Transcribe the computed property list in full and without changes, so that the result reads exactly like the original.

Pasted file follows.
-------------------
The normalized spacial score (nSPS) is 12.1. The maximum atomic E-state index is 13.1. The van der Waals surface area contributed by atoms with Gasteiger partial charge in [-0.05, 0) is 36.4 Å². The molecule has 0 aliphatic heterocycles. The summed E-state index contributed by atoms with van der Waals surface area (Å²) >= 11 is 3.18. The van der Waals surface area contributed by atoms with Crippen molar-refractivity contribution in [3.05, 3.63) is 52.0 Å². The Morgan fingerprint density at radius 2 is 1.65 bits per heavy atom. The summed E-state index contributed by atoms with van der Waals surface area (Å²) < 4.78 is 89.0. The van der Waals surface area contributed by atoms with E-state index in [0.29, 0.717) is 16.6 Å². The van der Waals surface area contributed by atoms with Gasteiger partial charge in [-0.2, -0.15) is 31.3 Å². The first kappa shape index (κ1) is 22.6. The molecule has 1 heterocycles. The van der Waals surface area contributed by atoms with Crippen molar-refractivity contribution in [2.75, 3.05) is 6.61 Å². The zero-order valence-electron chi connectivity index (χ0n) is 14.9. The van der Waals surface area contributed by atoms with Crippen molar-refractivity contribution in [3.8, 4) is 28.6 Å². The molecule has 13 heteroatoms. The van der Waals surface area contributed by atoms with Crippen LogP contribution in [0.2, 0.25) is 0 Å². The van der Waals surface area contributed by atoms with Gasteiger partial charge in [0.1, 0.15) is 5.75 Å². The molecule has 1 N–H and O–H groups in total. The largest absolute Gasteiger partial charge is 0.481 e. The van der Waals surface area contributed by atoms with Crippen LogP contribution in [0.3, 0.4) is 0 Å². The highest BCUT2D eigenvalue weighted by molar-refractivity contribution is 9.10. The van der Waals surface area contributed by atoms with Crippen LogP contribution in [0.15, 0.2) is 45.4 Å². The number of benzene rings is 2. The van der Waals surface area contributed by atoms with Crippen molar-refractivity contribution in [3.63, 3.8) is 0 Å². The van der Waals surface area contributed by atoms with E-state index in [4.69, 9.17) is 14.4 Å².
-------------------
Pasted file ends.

The normalized spacial score (nSPS) is 12.1. The maximum atomic E-state index is 13.1. The van der Waals surface area contributed by atoms with Gasteiger partial charge in [-0.05, 0) is 36.4 Å². The molecule has 0 aliphatic heterocycles. The summed E-state index contributed by atoms with van der Waals surface area (Å²) >= 11 is 3.18. The van der Waals surface area contributed by atoms with Crippen molar-refractivity contribution in [3.05, 3.63) is 52.0 Å². The Morgan fingerprint density at radius 2 is 1.65 bits per heavy atom. The summed E-state index contributed by atoms with van der Waals surface area (Å²) < 4.78 is 89.0. The van der Waals surface area contributed by atoms with E-state index in [0.29, 0.717) is 16.6 Å². The van der Waals surface area contributed by atoms with Gasteiger partial charge in [-0.2, -0.15) is 31.3 Å². The first kappa shape index (κ1) is 22.6. The molecule has 1 heterocycles. The van der Waals surface area contributed by atoms with Crippen molar-refractivity contribution in [2.75, 3.05) is 6.61 Å². The zero-order valence-electron chi connectivity index (χ0n) is 14.9. The van der Waals surface area contributed by atoms with Crippen molar-refractivity contribution in [3.8, 4) is 28.6 Å². The molecule has 13 heteroatoms. The van der Waals surface area contributed by atoms with Crippen LogP contribution in [0.2, 0.25) is 0 Å². The van der Waals surface area contributed by atoms with Gasteiger partial charge in [0.1, 0.15) is 5.75 Å². The molecule has 1 N–H and O–H groups in total. The largest absolute Gasteiger partial charge is 0.481 e. The van der Waals surface area contributed by atoms with Crippen LogP contribution in [0.3, 0.4) is 0 Å². The highest BCUT2D eigenvalue weighted by molar-refractivity contribution is 9.10. The van der Waals surface area contributed by atoms with Crippen LogP contribution in [0.15, 0.2) is 45.4 Å². The number of benzene rings is 2. The van der Waals surface area contributed by atoms with Crippen molar-refractivity contribution in [3.63, 3.8) is 0 Å². The van der Waals surface area contributed by atoms with E-state index in [4.69, 9.17) is 14.4 Å².